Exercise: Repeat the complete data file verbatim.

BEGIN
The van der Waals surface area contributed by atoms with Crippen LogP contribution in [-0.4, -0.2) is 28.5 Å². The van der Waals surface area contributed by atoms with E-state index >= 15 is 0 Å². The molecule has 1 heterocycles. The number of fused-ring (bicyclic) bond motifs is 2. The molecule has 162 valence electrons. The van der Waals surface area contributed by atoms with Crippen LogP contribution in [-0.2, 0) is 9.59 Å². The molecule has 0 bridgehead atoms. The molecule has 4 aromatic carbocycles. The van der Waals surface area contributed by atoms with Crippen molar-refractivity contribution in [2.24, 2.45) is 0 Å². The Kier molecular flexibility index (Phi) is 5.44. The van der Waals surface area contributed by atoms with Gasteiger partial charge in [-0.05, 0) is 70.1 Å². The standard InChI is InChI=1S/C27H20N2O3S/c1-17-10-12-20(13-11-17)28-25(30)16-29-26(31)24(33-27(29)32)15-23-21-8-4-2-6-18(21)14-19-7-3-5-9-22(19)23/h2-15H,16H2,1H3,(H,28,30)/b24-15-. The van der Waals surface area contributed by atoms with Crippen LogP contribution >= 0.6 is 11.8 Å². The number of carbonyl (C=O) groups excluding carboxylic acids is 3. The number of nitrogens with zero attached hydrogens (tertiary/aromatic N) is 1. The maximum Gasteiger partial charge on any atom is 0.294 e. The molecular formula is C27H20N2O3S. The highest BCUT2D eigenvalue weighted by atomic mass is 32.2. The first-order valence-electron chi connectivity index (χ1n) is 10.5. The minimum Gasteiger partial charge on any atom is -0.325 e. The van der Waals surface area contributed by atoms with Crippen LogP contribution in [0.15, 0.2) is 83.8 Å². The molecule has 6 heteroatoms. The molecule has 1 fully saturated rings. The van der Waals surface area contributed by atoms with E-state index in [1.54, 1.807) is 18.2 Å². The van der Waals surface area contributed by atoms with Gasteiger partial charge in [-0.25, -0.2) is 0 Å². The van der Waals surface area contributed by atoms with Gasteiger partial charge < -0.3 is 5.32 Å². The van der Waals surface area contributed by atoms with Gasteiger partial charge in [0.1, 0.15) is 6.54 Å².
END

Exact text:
The van der Waals surface area contributed by atoms with Crippen LogP contribution in [-0.4, -0.2) is 28.5 Å². The van der Waals surface area contributed by atoms with E-state index >= 15 is 0 Å². The molecule has 1 heterocycles. The number of fused-ring (bicyclic) bond motifs is 2. The molecule has 162 valence electrons. The van der Waals surface area contributed by atoms with Crippen LogP contribution in [-0.2, 0) is 9.59 Å². The molecule has 0 bridgehead atoms. The molecule has 4 aromatic carbocycles. The van der Waals surface area contributed by atoms with Crippen molar-refractivity contribution in [2.24, 2.45) is 0 Å². The Kier molecular flexibility index (Phi) is 5.44. The van der Waals surface area contributed by atoms with Gasteiger partial charge in [-0.05, 0) is 70.1 Å². The standard InChI is InChI=1S/C27H20N2O3S/c1-17-10-12-20(13-11-17)28-25(30)16-29-26(31)24(33-27(29)32)15-23-21-8-4-2-6-18(21)14-19-7-3-5-9-22(19)23/h2-15H,16H2,1H3,(H,28,30)/b24-15-. The van der Waals surface area contributed by atoms with Crippen LogP contribution >= 0.6 is 11.8 Å². The number of carbonyl (C=O) groups excluding carboxylic acids is 3. The number of nitrogens with zero attached hydrogens (tertiary/aromatic N) is 1. The maximum Gasteiger partial charge on any atom is 0.294 e. The molecular formula is C27H20N2O3S. The highest BCUT2D eigenvalue weighted by atomic mass is 32.2. The first-order valence-electron chi connectivity index (χ1n) is 10.5. The minimum Gasteiger partial charge on any atom is -0.325 e. The van der Waals surface area contributed by atoms with Crippen LogP contribution in [0.15, 0.2) is 83.8 Å². The molecule has 6 heteroatoms. The molecule has 1 fully saturated rings. The van der Waals surface area contributed by atoms with E-state index in [1.54, 1.807) is 18.2 Å². The van der Waals surface area contributed by atoms with Gasteiger partial charge in [-0.25, -0.2) is 0 Å². The van der Waals surface area contributed by atoms with Gasteiger partial charge < -0.3 is 5.32 Å². The van der Waals surface area contributed by atoms with Gasteiger partial charge in [0.1, 0.15) is 6.54 Å².